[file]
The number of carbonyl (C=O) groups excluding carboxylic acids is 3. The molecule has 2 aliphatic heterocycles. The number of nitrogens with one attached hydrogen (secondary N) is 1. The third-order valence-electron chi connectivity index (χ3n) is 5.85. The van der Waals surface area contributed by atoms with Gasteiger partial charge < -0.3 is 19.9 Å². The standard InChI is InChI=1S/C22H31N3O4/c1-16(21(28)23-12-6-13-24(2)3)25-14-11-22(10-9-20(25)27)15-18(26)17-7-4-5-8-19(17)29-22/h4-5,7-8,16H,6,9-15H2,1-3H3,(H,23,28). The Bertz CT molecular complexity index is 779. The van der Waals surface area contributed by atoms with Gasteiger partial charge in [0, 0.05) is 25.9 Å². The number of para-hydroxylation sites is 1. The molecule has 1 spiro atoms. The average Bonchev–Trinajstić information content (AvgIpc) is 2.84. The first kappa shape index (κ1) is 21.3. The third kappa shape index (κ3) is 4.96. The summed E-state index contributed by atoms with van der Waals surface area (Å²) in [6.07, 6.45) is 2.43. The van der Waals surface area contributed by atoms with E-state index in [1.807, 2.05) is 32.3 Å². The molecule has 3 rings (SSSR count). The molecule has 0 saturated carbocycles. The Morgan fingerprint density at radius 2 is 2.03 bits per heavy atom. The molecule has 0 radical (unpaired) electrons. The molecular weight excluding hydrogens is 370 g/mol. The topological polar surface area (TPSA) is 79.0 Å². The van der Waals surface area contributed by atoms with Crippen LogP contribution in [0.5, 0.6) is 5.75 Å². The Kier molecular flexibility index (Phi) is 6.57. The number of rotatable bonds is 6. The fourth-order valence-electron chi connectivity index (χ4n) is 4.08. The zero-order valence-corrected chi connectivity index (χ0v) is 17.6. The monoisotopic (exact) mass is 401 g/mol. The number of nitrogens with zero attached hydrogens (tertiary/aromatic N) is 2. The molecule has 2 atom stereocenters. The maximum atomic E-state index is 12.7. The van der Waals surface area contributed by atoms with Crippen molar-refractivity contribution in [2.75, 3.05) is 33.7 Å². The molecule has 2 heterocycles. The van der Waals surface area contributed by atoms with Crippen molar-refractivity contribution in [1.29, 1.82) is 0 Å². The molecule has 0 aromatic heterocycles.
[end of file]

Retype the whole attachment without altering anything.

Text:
The number of carbonyl (C=O) groups excluding carboxylic acids is 3. The molecule has 2 aliphatic heterocycles. The number of nitrogens with one attached hydrogen (secondary N) is 1. The third-order valence-electron chi connectivity index (χ3n) is 5.85. The van der Waals surface area contributed by atoms with Gasteiger partial charge < -0.3 is 19.9 Å². The standard InChI is InChI=1S/C22H31N3O4/c1-16(21(28)23-12-6-13-24(2)3)25-14-11-22(10-9-20(25)27)15-18(26)17-7-4-5-8-19(17)29-22/h4-5,7-8,16H,6,9-15H2,1-3H3,(H,23,28). The Bertz CT molecular complexity index is 779. The van der Waals surface area contributed by atoms with Gasteiger partial charge in [0, 0.05) is 25.9 Å². The number of para-hydroxylation sites is 1. The molecule has 1 spiro atoms. The average Bonchev–Trinajstić information content (AvgIpc) is 2.84. The first kappa shape index (κ1) is 21.3. The third kappa shape index (κ3) is 4.96. The summed E-state index contributed by atoms with van der Waals surface area (Å²) in [6.07, 6.45) is 2.43. The van der Waals surface area contributed by atoms with E-state index in [1.807, 2.05) is 32.3 Å². The molecule has 3 rings (SSSR count). The molecule has 0 saturated carbocycles. The Morgan fingerprint density at radius 2 is 2.03 bits per heavy atom. The molecule has 0 radical (unpaired) electrons. The molecular weight excluding hydrogens is 370 g/mol. The topological polar surface area (TPSA) is 79.0 Å². The van der Waals surface area contributed by atoms with Crippen LogP contribution in [0.5, 0.6) is 5.75 Å². The Kier molecular flexibility index (Phi) is 6.57. The number of rotatable bonds is 6. The fourth-order valence-electron chi connectivity index (χ4n) is 4.08. The zero-order valence-corrected chi connectivity index (χ0v) is 17.6. The monoisotopic (exact) mass is 401 g/mol. The number of nitrogens with zero attached hydrogens (tertiary/aromatic N) is 2. The molecule has 2 atom stereocenters. The maximum atomic E-state index is 12.7. The van der Waals surface area contributed by atoms with Crippen molar-refractivity contribution in [2.75, 3.05) is 33.7 Å². The molecule has 2 heterocycles. The van der Waals surface area contributed by atoms with Crippen molar-refractivity contribution in [1.29, 1.82) is 0 Å². The molecule has 0 aromatic heterocycles.